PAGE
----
On the plus side, Sirtex emerged as a darling of the sector, notwithstanding ambiguous research results in the first half of the year, which saw its shares dumped but with most of these losses recovered by year end, as analysts pencilled in share price targets of more than $44 on bullishness for ongoing robust sales growth, which could lift its market capitalisation to over $2.5 billion and ensconce it well within the top 100 ASX stocks.

The changing fortunes within the sector were mirrored by Mayne Pharma as well with its worth now closing in on $1.25 billion as the investors look to a pay-off from its heavy spending of the past few years on acquisitions, while revived optimism for Reva Medical saw it recoup losses.

“The n market is about 60 per cent devices and 40 per cent pharma, whereas in the US it is about 90 per cent pharma and 10 per cent devices,” one longstanding sector analyst said.

“Devices are lower risk whereas pharma carries ‘binary’ risk. If you have only one investment, you will be wiped out. Spread it around and you can do OK.”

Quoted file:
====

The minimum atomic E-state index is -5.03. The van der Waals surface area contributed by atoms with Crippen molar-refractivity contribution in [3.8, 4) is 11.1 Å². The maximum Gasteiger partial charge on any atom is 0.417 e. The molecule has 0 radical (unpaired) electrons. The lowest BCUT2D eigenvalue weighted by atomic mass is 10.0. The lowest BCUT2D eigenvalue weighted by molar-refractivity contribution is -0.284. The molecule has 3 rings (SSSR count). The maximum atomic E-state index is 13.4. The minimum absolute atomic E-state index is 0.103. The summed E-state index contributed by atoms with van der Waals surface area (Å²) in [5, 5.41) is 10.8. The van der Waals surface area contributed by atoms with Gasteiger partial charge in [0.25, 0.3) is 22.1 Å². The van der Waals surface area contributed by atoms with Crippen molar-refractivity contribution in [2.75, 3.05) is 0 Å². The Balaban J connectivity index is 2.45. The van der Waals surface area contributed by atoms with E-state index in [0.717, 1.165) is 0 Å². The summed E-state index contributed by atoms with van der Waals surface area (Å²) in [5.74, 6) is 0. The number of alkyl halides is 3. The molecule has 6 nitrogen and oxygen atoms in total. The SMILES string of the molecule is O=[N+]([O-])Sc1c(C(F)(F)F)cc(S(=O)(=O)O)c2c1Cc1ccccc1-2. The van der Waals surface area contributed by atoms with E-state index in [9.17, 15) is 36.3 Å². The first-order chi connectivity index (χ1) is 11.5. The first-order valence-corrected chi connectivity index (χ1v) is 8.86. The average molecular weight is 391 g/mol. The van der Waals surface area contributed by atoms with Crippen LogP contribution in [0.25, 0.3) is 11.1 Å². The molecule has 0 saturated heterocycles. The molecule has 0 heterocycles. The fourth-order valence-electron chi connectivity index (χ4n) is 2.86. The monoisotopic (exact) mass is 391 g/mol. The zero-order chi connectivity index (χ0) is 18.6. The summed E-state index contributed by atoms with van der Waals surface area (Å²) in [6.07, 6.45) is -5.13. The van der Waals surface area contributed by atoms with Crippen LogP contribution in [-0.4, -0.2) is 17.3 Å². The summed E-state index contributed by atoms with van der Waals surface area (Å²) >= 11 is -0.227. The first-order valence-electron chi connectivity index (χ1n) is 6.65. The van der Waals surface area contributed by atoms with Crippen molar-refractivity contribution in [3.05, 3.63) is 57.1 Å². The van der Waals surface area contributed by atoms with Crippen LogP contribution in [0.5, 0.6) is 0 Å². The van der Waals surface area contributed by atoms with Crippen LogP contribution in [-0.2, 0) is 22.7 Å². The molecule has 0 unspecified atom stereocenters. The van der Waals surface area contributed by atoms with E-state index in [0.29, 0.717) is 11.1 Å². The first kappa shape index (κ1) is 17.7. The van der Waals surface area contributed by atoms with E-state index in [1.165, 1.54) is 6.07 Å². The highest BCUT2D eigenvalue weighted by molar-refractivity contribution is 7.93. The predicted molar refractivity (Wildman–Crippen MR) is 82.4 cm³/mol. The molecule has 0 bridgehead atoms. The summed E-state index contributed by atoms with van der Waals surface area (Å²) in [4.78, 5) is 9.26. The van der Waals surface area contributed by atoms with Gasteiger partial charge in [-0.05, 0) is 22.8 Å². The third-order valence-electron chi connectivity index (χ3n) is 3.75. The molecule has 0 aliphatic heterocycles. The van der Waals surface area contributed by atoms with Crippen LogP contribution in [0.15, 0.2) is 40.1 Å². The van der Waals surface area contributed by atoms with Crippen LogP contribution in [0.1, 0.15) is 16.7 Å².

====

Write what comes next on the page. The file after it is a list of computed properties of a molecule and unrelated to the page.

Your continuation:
As a result, analysts typically favour medical device developers over drug developers, which usually have only a small number of products under development with a high risk of research failure.

For Canaccord​ Genuity​ analyst Matthijs​ Smith, stocks such as AirXpanders​, which it floated, Impedimed and Nanosonics are its preferred investments in the sector while a research trial setback at Osprey has put its near-term prospects under a cloud.

“Osprey needs to prove itself,” he said. “It had data which was not what people thought it would be. There were flaws in the way the trial was done and most people misinterpreted some of it.

“The results have not affected adoption in the US. [Users] can see they use less dye. If it can sell more units, the shares will move  back to 50¢/60¢. It is one to watch – carefully. It is far from dead.”

AirXpanders, which assists in breast tissue expansion following a mastectomy has already snared a 20 per cent market share, and is now preparing for a US launch, which could trigger a re-rating.

“If it replicates this [share] in the US” it could do very well, Canaccord’s Smith said. “It has to invest in manufacturing, for example it would cost about $US4.5 million to gear up to produce 100,000 units but that would generate $200m in revenue.”

Canaccord has a target price of $1.25 on the shares “but there is plenty of upside from there”, Smith said.